“These are both simple concepts when you only have to worry about them as individual flows of income; however, they unfortunately depend on each other when you’re running a business.

Having a clear understanding of what your absolute minimum living expenses are is crucial. Having a phenomenal month, quarter, or year in business can quickly lead to unintentional budget growth. All of a sudden, our bank accounts have very large numbers in them, which is great! However, if that amount of revenue isn’t typical or you’ve unknowingly hit your cap, it could quickly lead to trouble. You could get yourself trapped in a situation that isn’t easy to get out of in a short period of time.

Depending on your personal situation, here’s what we usually suggest:

  • Create a personal checking account that receives your true financial needs (living expenses).
  • Then, create a separate account you don’t look at on a regular basis. This is where you’ll store remaining funds from a successful month or quarter of business.

You can see the graphic that depicts this below. Of course, we hope your income continues to come in at a high level. It’ll allow us to store more money away in our ‘Excess Net Income’ bucket. As a result, when you have a lean month of business revenue, you won’t struggle to pay your bills. Instead, you can draw from ‘Excess Net Income’ bucket to cover living expenses if the initial net income doesn’t cover it.”

Keeping Personal and Business Finances Separate | Overall Flow of Money from Business to Personal Savings | Personal Finance for Entrepreneurs made easy!

Good Money Habits

“Not overspending is all about fostering good habits and not allowing a good month to create a new spending habit. This is really important for business owners at any stage of the game.

Really, the key is to keep it as simple as possible. Running a business is enough work; it doesn’t need to be hard to keep track of where money is coming in and where it needs to go in order to live your best life. As you gain traction in your business, it will also allow you to maintain emotional separation between work and home. This will allow you to have clarity and confidence in continued business investments. Or, in the event of decreased business income, you’ll have a buffer.”

Final Financial Tips for Small Business Owners

Obviously, Matt has certification and extensive knowledge to back up his words! But what I found so interesting in all of this is that we’re giving the same advice…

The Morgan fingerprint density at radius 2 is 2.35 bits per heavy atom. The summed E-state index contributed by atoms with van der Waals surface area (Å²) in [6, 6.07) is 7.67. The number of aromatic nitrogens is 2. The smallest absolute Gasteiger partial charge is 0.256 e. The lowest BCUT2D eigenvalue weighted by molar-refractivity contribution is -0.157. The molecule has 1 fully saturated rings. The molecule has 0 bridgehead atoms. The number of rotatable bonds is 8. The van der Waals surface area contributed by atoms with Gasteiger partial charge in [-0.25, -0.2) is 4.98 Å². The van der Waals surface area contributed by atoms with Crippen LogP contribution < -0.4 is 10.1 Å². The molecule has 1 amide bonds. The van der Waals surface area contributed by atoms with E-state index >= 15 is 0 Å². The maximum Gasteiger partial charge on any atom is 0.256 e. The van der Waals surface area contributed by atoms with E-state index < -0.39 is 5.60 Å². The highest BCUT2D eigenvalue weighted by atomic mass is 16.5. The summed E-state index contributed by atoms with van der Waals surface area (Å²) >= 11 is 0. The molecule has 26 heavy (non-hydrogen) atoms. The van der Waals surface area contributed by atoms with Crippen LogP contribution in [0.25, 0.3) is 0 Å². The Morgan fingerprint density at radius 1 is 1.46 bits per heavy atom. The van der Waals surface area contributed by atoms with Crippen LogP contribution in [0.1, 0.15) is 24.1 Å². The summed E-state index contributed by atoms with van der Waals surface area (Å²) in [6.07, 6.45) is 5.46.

• Don’t allow your personal finances to get so stressful they impact your business decisions. My husband and I know that winter is a slower season for our businesses, so we create what we call a “squirrel fund” throughout the year. Squirrels save nuts. We save money.
  • If personal finances are stressing you out and influencing your biz decisions, you can get out of it by spending intelligently and minimizing your expenses.
  • Your business cannot flourish if you’re bringing your own emotional money baggage into it.

Now that we’ve successfully conveyed the importance of keeping personal and business finances separate, I want to break the rule ONE TIME…

As women, we are often incredibly intuitive. Everything we’ve stated above is true and helpful, but there is one instance in which personal emotions can be helpful in business money decisions… If you’ve already decided you want to invest in ________ (insert program, coach, employee, etc. here) to grow your business, allow your gut to guide you to the right person.

Otherwise, keep your business pants (yoga or otherwise) on and think about your investments objectively. If you feel like you’ve got a good grip on personal finance for entrepreneurs and need help with your time management, head to my recent blog about batch working. Or, if you want more personalized attention, consider snagging one of my limited 1:1 coaching spots!

  1. Ash says:

    Great Article! My business is less than a year old and while it is not my primary source of income right now, that is my ultimate goal. Learning good habits now will help me in the long run.

    • Cassie Schmidt says:

      Thanks, Ash! I’m so glad you found it helpful. I 100% agree – if you can lay a solid foundation, you’re going to be in amazing shape when your business is crushing it!